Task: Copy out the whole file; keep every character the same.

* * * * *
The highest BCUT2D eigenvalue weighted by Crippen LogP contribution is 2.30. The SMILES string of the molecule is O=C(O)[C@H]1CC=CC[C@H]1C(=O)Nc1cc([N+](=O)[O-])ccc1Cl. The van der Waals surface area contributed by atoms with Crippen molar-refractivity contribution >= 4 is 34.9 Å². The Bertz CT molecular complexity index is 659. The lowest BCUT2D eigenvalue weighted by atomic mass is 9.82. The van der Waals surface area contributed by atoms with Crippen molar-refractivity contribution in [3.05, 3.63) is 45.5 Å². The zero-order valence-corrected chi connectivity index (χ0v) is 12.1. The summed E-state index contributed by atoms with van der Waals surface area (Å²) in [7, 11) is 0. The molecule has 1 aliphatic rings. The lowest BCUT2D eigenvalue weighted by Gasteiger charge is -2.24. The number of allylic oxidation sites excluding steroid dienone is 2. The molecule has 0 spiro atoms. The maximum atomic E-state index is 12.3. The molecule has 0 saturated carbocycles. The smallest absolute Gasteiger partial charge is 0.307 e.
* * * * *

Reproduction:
The highest BCUT2D eigenvalue weighted by Crippen LogP contribution is 2.30. The SMILES string of the molecule is O=C(O)[C@H]1CC=CC[C@H]1C(=O)Nc1cc([N+](=O)[O-])ccc1Cl. The van der Waals surface area contributed by atoms with Crippen molar-refractivity contribution >= 4 is 34.9 Å². The Bertz CT molecular complexity index is 659. The lowest BCUT2D eigenvalue weighted by atomic mass is 9.82. The van der Waals surface area contributed by atoms with Crippen molar-refractivity contribution in [3.05, 3.63) is 45.5 Å². The zero-order valence-corrected chi connectivity index (χ0v) is 12.1. The summed E-state index contributed by atoms with van der Waals surface area (Å²) in [7, 11) is 0. The molecule has 1 aliphatic rings. The lowest BCUT2D eigenvalue weighted by Gasteiger charge is -2.24. The number of allylic oxidation sites excluding steroid dienone is 2. The molecule has 0 spiro atoms. The maximum atomic E-state index is 12.3. The molecule has 0 saturated carbocycles. The smallest absolute Gasteiger partial charge is 0.307 e.